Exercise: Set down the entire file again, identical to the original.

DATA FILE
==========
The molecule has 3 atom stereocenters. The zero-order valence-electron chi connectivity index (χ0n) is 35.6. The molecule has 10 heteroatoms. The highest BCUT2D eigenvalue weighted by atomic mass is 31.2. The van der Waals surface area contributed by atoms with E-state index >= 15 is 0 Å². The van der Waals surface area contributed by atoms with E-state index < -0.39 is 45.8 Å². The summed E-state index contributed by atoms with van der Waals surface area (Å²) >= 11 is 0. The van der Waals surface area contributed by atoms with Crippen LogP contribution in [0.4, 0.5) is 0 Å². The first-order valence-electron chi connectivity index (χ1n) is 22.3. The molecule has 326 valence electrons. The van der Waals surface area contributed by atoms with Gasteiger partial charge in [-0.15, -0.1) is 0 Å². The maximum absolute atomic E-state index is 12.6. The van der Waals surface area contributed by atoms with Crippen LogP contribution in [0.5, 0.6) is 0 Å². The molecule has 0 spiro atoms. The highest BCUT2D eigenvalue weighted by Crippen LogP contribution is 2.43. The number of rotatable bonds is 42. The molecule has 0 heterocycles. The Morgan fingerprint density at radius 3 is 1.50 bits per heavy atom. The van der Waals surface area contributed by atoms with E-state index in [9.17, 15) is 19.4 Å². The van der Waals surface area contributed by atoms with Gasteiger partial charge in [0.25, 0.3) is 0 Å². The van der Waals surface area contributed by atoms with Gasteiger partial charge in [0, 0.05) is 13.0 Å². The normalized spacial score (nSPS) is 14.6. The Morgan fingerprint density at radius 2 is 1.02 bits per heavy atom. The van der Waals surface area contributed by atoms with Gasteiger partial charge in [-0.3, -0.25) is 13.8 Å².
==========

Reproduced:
The molecule has 3 atom stereocenters. The zero-order valence-electron chi connectivity index (χ0n) is 35.6. The molecule has 10 heteroatoms. The highest BCUT2D eigenvalue weighted by atomic mass is 31.2. The van der Waals surface area contributed by atoms with E-state index >= 15 is 0 Å². The van der Waals surface area contributed by atoms with E-state index < -0.39 is 45.8 Å². The summed E-state index contributed by atoms with van der Waals surface area (Å²) >= 11 is 0. The van der Waals surface area contributed by atoms with Crippen LogP contribution in [0.4, 0.5) is 0 Å². The first-order valence-electron chi connectivity index (χ1n) is 22.3. The molecule has 326 valence electrons. The van der Waals surface area contributed by atoms with Gasteiger partial charge in [-0.15, -0.1) is 0 Å². The maximum absolute atomic E-state index is 12.6. The van der Waals surface area contributed by atoms with Crippen LogP contribution in [0.5, 0.6) is 0 Å². The molecule has 0 spiro atoms. The highest BCUT2D eigenvalue weighted by Crippen LogP contribution is 2.43. The number of rotatable bonds is 42. The molecule has 0 heterocycles. The Morgan fingerprint density at radius 3 is 1.50 bits per heavy atom. The van der Waals surface area contributed by atoms with E-state index in [9.17, 15) is 19.4 Å². The van der Waals surface area contributed by atoms with Gasteiger partial charge in [0.25, 0.3) is 0 Å². The van der Waals surface area contributed by atoms with Gasteiger partial charge in [0, 0.05) is 13.0 Å². The normalized spacial score (nSPS) is 14.6. The Morgan fingerprint density at radius 2 is 1.02 bits per heavy atom. The van der Waals surface area contributed by atoms with Gasteiger partial charge in [-0.3, -0.25) is 13.8 Å².